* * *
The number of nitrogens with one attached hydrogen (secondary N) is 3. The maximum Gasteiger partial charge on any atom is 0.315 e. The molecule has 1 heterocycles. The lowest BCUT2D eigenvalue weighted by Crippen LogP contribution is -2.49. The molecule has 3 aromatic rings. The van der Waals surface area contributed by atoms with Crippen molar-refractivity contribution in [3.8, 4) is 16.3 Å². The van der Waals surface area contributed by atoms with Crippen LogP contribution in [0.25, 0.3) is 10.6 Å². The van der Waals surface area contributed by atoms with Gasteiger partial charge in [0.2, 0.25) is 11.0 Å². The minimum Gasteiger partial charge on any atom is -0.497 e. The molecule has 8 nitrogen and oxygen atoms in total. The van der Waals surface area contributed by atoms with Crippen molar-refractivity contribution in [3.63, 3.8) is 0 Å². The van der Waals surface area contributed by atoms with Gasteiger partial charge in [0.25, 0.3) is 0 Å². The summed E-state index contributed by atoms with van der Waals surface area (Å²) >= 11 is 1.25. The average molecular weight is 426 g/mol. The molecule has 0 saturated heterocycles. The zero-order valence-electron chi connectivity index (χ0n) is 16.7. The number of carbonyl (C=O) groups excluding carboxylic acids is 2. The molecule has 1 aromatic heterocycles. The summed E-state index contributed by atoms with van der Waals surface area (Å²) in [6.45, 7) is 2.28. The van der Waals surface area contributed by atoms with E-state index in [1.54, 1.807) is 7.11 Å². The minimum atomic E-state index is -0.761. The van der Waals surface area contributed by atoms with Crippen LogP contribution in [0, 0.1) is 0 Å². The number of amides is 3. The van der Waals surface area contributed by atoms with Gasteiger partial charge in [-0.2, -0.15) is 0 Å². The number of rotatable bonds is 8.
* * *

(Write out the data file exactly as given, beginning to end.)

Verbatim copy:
The number of nitrogens with one attached hydrogen (secondary N) is 3. The maximum Gasteiger partial charge on any atom is 0.315 e. The molecule has 1 heterocycles. The lowest BCUT2D eigenvalue weighted by Crippen LogP contribution is -2.49. The molecule has 3 aromatic rings. The van der Waals surface area contributed by atoms with Crippen molar-refractivity contribution in [3.8, 4) is 16.3 Å². The van der Waals surface area contributed by atoms with Crippen LogP contribution in [0.25, 0.3) is 10.6 Å². The van der Waals surface area contributed by atoms with Gasteiger partial charge in [0.2, 0.25) is 11.0 Å². The minimum Gasteiger partial charge on any atom is -0.497 e. The molecule has 8 nitrogen and oxygen atoms in total. The van der Waals surface area contributed by atoms with Crippen molar-refractivity contribution in [3.63, 3.8) is 0 Å². The van der Waals surface area contributed by atoms with Gasteiger partial charge in [0.25, 0.3) is 0 Å². The summed E-state index contributed by atoms with van der Waals surface area (Å²) >= 11 is 1.25. The average molecular weight is 426 g/mol. The molecule has 0 saturated heterocycles. The zero-order valence-electron chi connectivity index (χ0n) is 16.7. The number of carbonyl (C=O) groups excluding carboxylic acids is 2. The molecule has 1 aromatic heterocycles. The summed E-state index contributed by atoms with van der Waals surface area (Å²) in [6.45, 7) is 2.28. The van der Waals surface area contributed by atoms with E-state index in [1.54, 1.807) is 7.11 Å². The minimum atomic E-state index is -0.761. The van der Waals surface area contributed by atoms with Crippen LogP contribution in [0, 0.1) is 0 Å². The number of amides is 3. The van der Waals surface area contributed by atoms with Gasteiger partial charge in [-0.2, -0.15) is 0 Å². The number of rotatable bonds is 8.